The offices in which I work are not in a bad part of town, but Chicago is a large city and evil people are not limited by imaginary boundary lines demarcating good and bad parts of town. There were stories of other people, almost always women, harassed in the parking garage by vagrants, thugs, and crazies. I dreaded the walk to the parking garage, and often times asked building security to walk me to my car. However, this evening I just wanted to go home. I didn't want to take time it took to get a security officer, whom often times are just as creepy as people you'd meet in the garage, to walk me to my car.

In the parking garage, (safety tip #1 I always try to park near an entrance), deciding the less time I spend walking through the garage the better. This evening, however, there were a lot of early arriver's, and most of the best parking spots were taken. One thing I should mention is that after 5pm the parking garage is electronically operated and thus there is no security, though the building security does do a once an hour (I assume) sweep of the garage.


Running through the rain, I arrived at the garage soaking wet, and chilled. I entered the garage and took the stairs (safety tip #2: never use the elevator.) Climbing up to the third floor I noticed that the first two levels were empty of cars. Reaching the third floor, the one on which my car was parked, I walked out of the stairwell but stopped dead almost immediately. Parked next to my car, but on the far side, was another car. I couldn't see much of it, but enough to know that I didn't recognize it. Of course not recognizing the car doesn't mean much. There are simply too many people that come and go to my office to recognize all the cars. I remember letting go a stream of silent swears before putting on my big girl panties and proceeding to my car.

As I got closer I noticed that there was a person in the other car, and to make matters worse he was wearing a hooded sweatshirt, so I couldn't even get a look at him. I decided that my car was closer to me then his car, so I'd go for it. As I got closer the man turned and looked at me. He had a gray scruff of beard, and small eyes. I don't know if it was a conscious decision or not, but the next thing I know I'm running at my car. I remember seeing the shock on the man's face when I began my dash toward the car -- the surprise then the furry.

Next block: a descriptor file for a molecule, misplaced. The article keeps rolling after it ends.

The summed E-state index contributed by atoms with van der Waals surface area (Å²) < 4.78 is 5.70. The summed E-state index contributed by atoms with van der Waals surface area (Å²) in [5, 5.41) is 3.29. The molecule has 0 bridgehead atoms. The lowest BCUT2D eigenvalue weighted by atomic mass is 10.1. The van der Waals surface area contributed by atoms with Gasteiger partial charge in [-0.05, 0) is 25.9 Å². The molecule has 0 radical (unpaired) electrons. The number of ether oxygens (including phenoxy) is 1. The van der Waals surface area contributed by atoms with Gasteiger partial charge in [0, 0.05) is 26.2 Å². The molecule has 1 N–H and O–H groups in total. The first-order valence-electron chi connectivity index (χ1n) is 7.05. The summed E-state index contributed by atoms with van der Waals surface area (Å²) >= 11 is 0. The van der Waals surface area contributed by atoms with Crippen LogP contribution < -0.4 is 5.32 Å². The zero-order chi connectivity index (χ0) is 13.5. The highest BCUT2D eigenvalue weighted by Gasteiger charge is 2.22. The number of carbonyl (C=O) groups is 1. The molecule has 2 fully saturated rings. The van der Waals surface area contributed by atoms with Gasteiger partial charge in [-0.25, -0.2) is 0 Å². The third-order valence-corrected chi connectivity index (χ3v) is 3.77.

As quickly as I began my sprint to my car, the man exited his, and moved around the back of my car. I got to my door, (safety tip #3 with keys in hand) but the man was able to grab me before I could open my door. He spun me around to face him, and I could feel his hot breath on my face as his hands grew tight on my throat. Instinctively, I grew up with a couple of mean older brothers, (safety tip #4 I kneed the man in the groin.) He didn't fall like you see in the movies or American funniest home videos clips, but he did let go of me. I opened my car door and locked it, put the key in the ignition, put it in reverse and I tried to run him over as I backed out. I tried to run him over again as I drove away, but both times I missed him. I raced out of the parking garage, checking my rear view mirror like a man woman. I stopped at the gate, which is funny looking back on it, and fed my card into the reader. Why I didn't just blow through it I don't know. The gate opened, and with one last look in my rear view mirror I took off.